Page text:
The company is asking the ERC for a rate increase for the January-to-May period of P0.80/kwh (to P5.10 from P4.30/kwh) for its 670 MW of contracted baseload capacity from the Ilijan plant, and an average of P4/kwh (to P8.30 from P4.30/kwh) for the 330 MW contracted baseload capacity from the Sual plant. Overall, the company is looking to recover P5.2 billion in losses for the period.

The net rate impact to Meralco, assuming that this cost recovery claim is granted by the ERC, is just P0.28/kwh over a period of six months.

Ang said that when its supply agreement was bid out by Meralco in 2019, unlike other bid participants, Sual and Ilijan proposed and adopted an escalation mechanism where the tariff price would start “very low”—to enable consumers to immediately benefit from the competitive selection, and just escalate at a fixed annual rate of 3.5 percent on the fuel price component.

However, from the start, this 3.5-percent fuel price component increase had long been outpaced by the massive and continuing escalation of coal prices from 2020 to 2022, which was at an annualized rate of 125 percent. As such, the company never made any money from contract execution that would allow it to soften the blow of the recent unprecedented spikes in coal prices, Ang said.

Coal prices both during the time of the competitive selection process and contract execution, were in the range of $60 to $65/MT. The price outlook was also “backward-dated” or lower than the prevailing spot market.

“At the time, no one could have imagined it would even exceed $80/MT. It was only expected to average at $65/MT over the next 10 years. That’s because it is widely known that coal production was at only $35 to $40/MT in Indonesia and other regional mines, and there is even a strong global transition away from coal, which we are also undertaking,” Ang said.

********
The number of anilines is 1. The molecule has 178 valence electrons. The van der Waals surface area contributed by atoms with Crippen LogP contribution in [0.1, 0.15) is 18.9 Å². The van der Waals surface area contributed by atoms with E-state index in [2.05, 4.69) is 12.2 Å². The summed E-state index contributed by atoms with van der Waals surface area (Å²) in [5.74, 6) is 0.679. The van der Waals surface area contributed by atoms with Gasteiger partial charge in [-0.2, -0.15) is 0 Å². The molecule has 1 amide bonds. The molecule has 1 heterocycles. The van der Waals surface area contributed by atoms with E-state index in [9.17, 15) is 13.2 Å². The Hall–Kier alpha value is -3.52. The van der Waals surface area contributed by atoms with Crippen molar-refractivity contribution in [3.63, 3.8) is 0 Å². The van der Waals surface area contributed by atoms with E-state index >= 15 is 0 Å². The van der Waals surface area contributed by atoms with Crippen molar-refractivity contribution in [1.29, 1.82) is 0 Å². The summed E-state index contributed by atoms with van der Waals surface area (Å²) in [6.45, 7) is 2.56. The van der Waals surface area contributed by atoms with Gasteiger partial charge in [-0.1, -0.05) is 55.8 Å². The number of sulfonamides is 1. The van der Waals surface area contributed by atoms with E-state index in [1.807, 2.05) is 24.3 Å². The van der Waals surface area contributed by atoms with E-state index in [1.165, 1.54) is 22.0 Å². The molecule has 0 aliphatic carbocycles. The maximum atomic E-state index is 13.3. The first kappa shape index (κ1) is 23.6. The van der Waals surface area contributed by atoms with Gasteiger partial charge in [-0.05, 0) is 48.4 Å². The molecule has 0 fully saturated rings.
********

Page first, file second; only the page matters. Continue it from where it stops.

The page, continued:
However, the unprecedented global price increases were triggered by extraordinary circumstances, such as disruptions in the commodities markets brought about by the Indonesia coal export ban, the Russia-Ukraine conflict, and continuing value chain issues caused by the Covid-19 pandemic.

He noted that in Germany, the United Kingdom, Spain and Nordic countries such as Sweden and Denmark, electricity prices have gone up by 300 percent to 400 percent as against the three-year average.  In Australia and Singapore power prices had gone up 140 percent and 50 percent, respectively.

In the case of the Ilijan natural gas plant, questionable and unilateral notices of gas restrictions which caused the deration or the ceasing of delivery of available capacity, had severely affected the plant’s net generation capacity forcing it to source for costly replacement fuel from the Wholesale Electricty Spot Market (WESM).

Meanwhile, Ang said, “SMC remains focused on maximizing all existing power assets in our portfolio to continue providing for the increasing needs of the country during this critical time. These include our existing renewable capacities and new Battery Energy Storage System facilities, which help limit power wastage and make variable renewable sources more viable.”

“More importantly, the continuing energy crisis we face has made us even more committed to finding sustainable solutions that will significantly reduce our dependence on traditional sources while satisfying the growing demands of our economy towards a clean energy future.”